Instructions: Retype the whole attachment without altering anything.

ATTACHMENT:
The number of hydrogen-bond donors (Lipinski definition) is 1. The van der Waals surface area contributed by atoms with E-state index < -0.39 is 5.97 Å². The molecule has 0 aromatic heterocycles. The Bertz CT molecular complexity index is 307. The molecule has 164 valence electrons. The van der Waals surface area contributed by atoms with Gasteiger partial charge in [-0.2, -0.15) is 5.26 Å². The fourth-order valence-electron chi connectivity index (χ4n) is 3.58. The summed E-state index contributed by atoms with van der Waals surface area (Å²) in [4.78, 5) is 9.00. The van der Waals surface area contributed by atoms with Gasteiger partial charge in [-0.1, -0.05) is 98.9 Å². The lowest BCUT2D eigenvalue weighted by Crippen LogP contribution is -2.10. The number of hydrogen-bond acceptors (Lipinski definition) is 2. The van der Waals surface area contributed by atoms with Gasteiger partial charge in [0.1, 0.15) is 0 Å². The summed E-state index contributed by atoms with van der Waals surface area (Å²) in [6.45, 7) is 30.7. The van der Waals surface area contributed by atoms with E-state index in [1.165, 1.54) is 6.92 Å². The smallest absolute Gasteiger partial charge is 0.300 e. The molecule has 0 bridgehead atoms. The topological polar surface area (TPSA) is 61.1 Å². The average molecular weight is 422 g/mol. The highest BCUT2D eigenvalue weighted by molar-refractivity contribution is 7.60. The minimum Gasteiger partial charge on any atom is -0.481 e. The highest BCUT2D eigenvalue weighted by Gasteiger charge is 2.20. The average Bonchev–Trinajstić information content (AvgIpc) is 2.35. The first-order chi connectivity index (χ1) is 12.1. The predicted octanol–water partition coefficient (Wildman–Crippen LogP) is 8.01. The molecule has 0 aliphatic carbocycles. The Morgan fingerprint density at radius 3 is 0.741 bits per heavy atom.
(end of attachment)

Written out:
The number of hydrogen-bond donors (Lipinski definition) is 1. The van der Waals surface area contributed by atoms with E-state index < -0.39 is 5.97 Å². The molecule has 0 aromatic heterocycles. The Bertz CT molecular complexity index is 307. The molecule has 164 valence electrons. The van der Waals surface area contributed by atoms with Gasteiger partial charge in [-0.2, -0.15) is 5.26 Å². The fourth-order valence-electron chi connectivity index (χ4n) is 3.58. The summed E-state index contributed by atoms with van der Waals surface area (Å²) in [4.78, 5) is 9.00. The van der Waals surface area contributed by atoms with Gasteiger partial charge in [-0.1, -0.05) is 98.9 Å². The lowest BCUT2D eigenvalue weighted by Crippen LogP contribution is -2.10. The number of hydrogen-bond acceptors (Lipinski definition) is 2. The van der Waals surface area contributed by atoms with Gasteiger partial charge in [0.1, 0.15) is 0 Å². The summed E-state index contributed by atoms with van der Waals surface area (Å²) in [6.45, 7) is 30.7. The van der Waals surface area contributed by atoms with E-state index in [1.165, 1.54) is 6.92 Å². The smallest absolute Gasteiger partial charge is 0.300 e. The molecule has 0 bridgehead atoms. The topological polar surface area (TPSA) is 61.1 Å². The average molecular weight is 422 g/mol. The highest BCUT2D eigenvalue weighted by molar-refractivity contribution is 7.60. The minimum Gasteiger partial charge on any atom is -0.481 e. The highest BCUT2D eigenvalue weighted by Gasteiger charge is 2.20. The average Bonchev–Trinajstić information content (AvgIpc) is 2.35. The first-order chi connectivity index (χ1) is 12.1. The predicted octanol–water partition coefficient (Wildman–Crippen LogP) is 8.01. The molecule has 0 aliphatic carbocycles. The Morgan fingerprint density at radius 3 is 0.741 bits per heavy atom.